The Internet has changed our lives forever. It allows us to communicate in ways unimaginable only a few years ago. It lets us contribute our voices to conversations taking place around the world. It also makes it possible to discover an endless supply of information with just a few clicks. And while making it easy for us to connect globally, it also empowers us to build close, meaningful relationships. Through text, audio, and video, we as individuals are able to participate in conversations that inform us, captivate us, and assist us at the moment we need it. And we turn to the Internet in every facet of our lives – for entertainment, encouragement, knowledge, and dvice. Advice on what to buy, where to buy it, and of course who to buy it from. A growing number of people are leveraging the Internet in every aspect of their lives, including whom they wish to do business with. And while cost is a major factor in this decision, Web‐savvy customers are looking for more from vendors. These social customers want companies to listen to their cares and concerns, to use the social media channels they use, and to actively participate with them in transparent conversations. In fact, according to findings of the recent 2008 Cone Business in Social Media Study, 60% of Americans use social media, with 59% of social media users interacting with companies on social media sites. Additionally, the study finds that 93% of social media users feel companies should have a social media presence – with 56% saying they feel a stronger connection with companies that do. This seems to reinforce findings from a recent study conducted by Coleman Parkes Research that found 84% of companies headquartered in North America feel they need to find new ways to communicate with customers; with 0% feeling social media will add real value to customer interactions.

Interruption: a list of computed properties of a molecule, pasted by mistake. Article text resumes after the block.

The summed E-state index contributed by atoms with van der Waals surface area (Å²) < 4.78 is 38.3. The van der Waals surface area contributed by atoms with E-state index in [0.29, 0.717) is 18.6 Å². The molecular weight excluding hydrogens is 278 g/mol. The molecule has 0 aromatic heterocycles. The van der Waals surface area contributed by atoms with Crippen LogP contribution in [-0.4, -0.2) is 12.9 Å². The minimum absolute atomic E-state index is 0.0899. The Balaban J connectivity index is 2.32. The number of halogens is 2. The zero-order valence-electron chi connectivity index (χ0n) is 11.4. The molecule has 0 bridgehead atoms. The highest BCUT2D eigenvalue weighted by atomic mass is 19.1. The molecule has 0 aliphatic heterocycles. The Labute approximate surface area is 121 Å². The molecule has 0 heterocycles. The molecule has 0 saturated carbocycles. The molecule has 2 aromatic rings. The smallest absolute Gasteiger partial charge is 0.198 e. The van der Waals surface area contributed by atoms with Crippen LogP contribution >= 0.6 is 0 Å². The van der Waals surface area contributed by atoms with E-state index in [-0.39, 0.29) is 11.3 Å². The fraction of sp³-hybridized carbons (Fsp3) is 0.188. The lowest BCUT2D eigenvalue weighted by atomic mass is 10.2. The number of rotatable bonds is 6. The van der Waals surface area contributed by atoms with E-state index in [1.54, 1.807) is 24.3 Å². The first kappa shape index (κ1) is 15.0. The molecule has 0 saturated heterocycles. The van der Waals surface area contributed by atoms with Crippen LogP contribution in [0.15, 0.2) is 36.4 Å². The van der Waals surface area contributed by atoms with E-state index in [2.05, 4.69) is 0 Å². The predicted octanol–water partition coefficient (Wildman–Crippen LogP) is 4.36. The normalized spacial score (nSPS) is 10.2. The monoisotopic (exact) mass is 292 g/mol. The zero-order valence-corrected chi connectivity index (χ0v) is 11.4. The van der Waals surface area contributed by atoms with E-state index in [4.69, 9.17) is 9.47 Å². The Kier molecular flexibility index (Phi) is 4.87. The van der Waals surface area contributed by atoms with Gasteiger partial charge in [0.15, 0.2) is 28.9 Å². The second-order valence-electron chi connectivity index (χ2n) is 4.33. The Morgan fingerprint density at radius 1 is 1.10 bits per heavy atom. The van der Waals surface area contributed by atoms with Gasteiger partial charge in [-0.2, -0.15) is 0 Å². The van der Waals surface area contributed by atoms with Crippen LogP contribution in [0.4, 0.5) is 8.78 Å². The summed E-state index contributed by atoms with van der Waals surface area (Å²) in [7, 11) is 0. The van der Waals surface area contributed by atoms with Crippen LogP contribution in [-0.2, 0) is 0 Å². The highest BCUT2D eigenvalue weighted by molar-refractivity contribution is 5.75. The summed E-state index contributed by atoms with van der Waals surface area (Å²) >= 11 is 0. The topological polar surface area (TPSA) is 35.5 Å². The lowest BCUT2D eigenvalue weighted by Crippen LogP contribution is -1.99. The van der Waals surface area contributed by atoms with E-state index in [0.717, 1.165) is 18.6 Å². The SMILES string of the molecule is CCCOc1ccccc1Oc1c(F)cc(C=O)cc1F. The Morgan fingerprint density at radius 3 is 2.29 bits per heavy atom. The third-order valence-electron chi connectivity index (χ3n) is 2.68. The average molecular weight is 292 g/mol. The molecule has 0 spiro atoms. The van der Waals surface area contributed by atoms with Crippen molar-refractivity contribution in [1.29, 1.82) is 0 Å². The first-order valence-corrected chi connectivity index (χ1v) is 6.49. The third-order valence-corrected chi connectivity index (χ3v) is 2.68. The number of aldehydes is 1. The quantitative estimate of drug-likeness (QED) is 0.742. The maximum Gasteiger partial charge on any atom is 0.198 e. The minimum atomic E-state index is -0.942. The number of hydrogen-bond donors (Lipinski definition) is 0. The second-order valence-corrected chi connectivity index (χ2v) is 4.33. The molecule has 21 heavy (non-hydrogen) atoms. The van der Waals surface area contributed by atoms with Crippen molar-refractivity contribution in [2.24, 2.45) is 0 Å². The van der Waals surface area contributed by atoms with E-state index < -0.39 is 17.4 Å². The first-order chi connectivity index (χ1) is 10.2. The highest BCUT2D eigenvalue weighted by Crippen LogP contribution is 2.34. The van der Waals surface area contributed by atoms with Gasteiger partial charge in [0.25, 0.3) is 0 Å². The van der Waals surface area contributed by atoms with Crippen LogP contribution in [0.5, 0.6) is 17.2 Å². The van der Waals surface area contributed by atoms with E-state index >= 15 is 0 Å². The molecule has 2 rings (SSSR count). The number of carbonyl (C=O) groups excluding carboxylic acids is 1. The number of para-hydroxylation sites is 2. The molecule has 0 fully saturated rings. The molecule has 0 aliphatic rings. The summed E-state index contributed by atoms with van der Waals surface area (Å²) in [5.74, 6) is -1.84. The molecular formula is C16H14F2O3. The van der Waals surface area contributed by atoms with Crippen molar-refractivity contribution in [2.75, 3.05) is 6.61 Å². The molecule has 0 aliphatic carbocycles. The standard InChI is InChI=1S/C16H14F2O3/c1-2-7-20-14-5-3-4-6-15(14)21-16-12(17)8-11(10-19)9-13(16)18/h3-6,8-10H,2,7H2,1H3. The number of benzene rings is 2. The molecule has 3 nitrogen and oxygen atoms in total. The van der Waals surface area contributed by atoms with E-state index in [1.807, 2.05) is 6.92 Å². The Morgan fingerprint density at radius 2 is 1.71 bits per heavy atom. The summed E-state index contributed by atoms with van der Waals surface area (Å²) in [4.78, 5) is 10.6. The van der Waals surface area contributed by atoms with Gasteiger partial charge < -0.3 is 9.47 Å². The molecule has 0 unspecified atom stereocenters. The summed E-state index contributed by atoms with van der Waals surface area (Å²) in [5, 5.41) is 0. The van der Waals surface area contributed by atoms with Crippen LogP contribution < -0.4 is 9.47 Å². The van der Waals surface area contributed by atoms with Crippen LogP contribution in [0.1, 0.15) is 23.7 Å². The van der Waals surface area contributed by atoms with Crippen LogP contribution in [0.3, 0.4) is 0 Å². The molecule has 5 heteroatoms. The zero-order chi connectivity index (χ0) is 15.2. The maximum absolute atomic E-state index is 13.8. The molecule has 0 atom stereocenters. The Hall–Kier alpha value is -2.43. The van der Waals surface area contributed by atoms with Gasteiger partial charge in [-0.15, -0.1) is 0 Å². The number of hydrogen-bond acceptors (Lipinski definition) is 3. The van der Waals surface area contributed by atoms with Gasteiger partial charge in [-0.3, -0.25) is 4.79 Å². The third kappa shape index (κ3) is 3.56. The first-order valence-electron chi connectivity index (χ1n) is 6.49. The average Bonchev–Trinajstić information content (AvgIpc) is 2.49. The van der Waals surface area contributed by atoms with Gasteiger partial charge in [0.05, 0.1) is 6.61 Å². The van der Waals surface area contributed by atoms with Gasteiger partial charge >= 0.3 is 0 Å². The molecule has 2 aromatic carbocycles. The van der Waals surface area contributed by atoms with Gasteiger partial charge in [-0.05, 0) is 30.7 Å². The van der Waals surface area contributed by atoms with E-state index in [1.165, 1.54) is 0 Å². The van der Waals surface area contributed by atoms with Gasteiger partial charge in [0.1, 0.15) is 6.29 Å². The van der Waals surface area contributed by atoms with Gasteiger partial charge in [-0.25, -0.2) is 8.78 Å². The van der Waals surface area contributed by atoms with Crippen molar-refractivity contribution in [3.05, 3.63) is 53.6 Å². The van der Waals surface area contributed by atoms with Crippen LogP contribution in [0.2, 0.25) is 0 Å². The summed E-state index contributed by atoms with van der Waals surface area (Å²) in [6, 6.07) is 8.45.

With high speed Internet access available in and out of the office, easy to use software‐as‐a‐service applications, and multimedia‐enabled mobile devices flooding the market, technology is beginning to catch up to the needs of the social customer. Content creation and distribution will become easier, sparking more opportunities to engage in conversations going on throughout the Internet. This is important to keep in mind, as there are already 22.6 million U.S. bloggers and 94.1 million U.S. blog readers – according to Technorati’s 2008 State of the Blogosphere report. Subsequently, as the technology makes it easier for us to blog, create videos, and share all kinds of content, the number of social customers on the Internet will grow tremendously. More importantly, the power and influence they have will grow as well.
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